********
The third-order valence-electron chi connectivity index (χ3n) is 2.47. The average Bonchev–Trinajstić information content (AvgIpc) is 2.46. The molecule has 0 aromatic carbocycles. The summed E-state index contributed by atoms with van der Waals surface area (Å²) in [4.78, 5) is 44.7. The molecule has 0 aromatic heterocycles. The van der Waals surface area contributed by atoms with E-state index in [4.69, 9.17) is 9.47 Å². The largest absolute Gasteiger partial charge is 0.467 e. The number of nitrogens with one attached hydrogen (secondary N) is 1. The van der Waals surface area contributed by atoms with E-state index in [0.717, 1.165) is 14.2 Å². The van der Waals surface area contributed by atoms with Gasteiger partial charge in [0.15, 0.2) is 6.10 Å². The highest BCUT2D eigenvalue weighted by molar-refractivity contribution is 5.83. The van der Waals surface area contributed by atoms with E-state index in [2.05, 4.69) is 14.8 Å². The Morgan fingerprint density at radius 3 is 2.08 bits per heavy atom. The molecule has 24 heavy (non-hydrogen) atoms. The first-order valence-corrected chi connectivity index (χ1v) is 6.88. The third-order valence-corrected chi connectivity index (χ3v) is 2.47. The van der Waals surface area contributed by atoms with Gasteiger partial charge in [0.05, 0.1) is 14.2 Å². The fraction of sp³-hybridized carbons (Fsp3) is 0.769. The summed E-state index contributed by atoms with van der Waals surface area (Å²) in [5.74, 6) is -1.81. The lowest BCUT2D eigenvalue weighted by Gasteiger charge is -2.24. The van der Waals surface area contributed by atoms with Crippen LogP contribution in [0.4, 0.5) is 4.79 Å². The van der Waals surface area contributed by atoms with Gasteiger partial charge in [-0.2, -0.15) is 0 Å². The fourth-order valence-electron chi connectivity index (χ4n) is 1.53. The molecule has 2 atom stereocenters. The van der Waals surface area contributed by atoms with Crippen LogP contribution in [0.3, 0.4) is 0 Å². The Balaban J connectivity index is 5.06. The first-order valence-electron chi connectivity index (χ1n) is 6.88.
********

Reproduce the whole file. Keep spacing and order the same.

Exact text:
The third-order valence-electron chi connectivity index (χ3n) is 2.47. The average Bonchev–Trinajstić information content (AvgIpc) is 2.46. The molecule has 0 aromatic carbocycles. The summed E-state index contributed by atoms with van der Waals surface area (Å²) in [4.78, 5) is 44.7. The molecule has 0 aromatic heterocycles. The van der Waals surface area contributed by atoms with E-state index in [4.69, 9.17) is 9.47 Å². The largest absolute Gasteiger partial charge is 0.467 e. The number of nitrogens with one attached hydrogen (secondary N) is 1. The van der Waals surface area contributed by atoms with E-state index in [0.717, 1.165) is 14.2 Å². The van der Waals surface area contributed by atoms with Gasteiger partial charge in [0.15, 0.2) is 6.10 Å². The highest BCUT2D eigenvalue weighted by molar-refractivity contribution is 5.83. The van der Waals surface area contributed by atoms with E-state index in [2.05, 4.69) is 14.8 Å². The Morgan fingerprint density at radius 3 is 2.08 bits per heavy atom. The molecule has 24 heavy (non-hydrogen) atoms. The first-order valence-corrected chi connectivity index (χ1v) is 6.88. The third-order valence-corrected chi connectivity index (χ3v) is 2.47. The van der Waals surface area contributed by atoms with Gasteiger partial charge in [0.05, 0.1) is 14.2 Å². The fraction of sp³-hybridized carbons (Fsp3) is 0.769. The summed E-state index contributed by atoms with van der Waals surface area (Å²) in [5.74, 6) is -1.81. The lowest BCUT2D eigenvalue weighted by Gasteiger charge is -2.24. The van der Waals surface area contributed by atoms with Crippen LogP contribution in [0.4, 0.5) is 4.79 Å². The van der Waals surface area contributed by atoms with Gasteiger partial charge in [-0.2, -0.15) is 0 Å². The fourth-order valence-electron chi connectivity index (χ4n) is 1.53. The molecule has 2 atom stereocenters. The van der Waals surface area contributed by atoms with Crippen LogP contribution in [0.3, 0.4) is 0 Å². The Balaban J connectivity index is 5.06. The first-order valence-electron chi connectivity index (χ1n) is 6.88.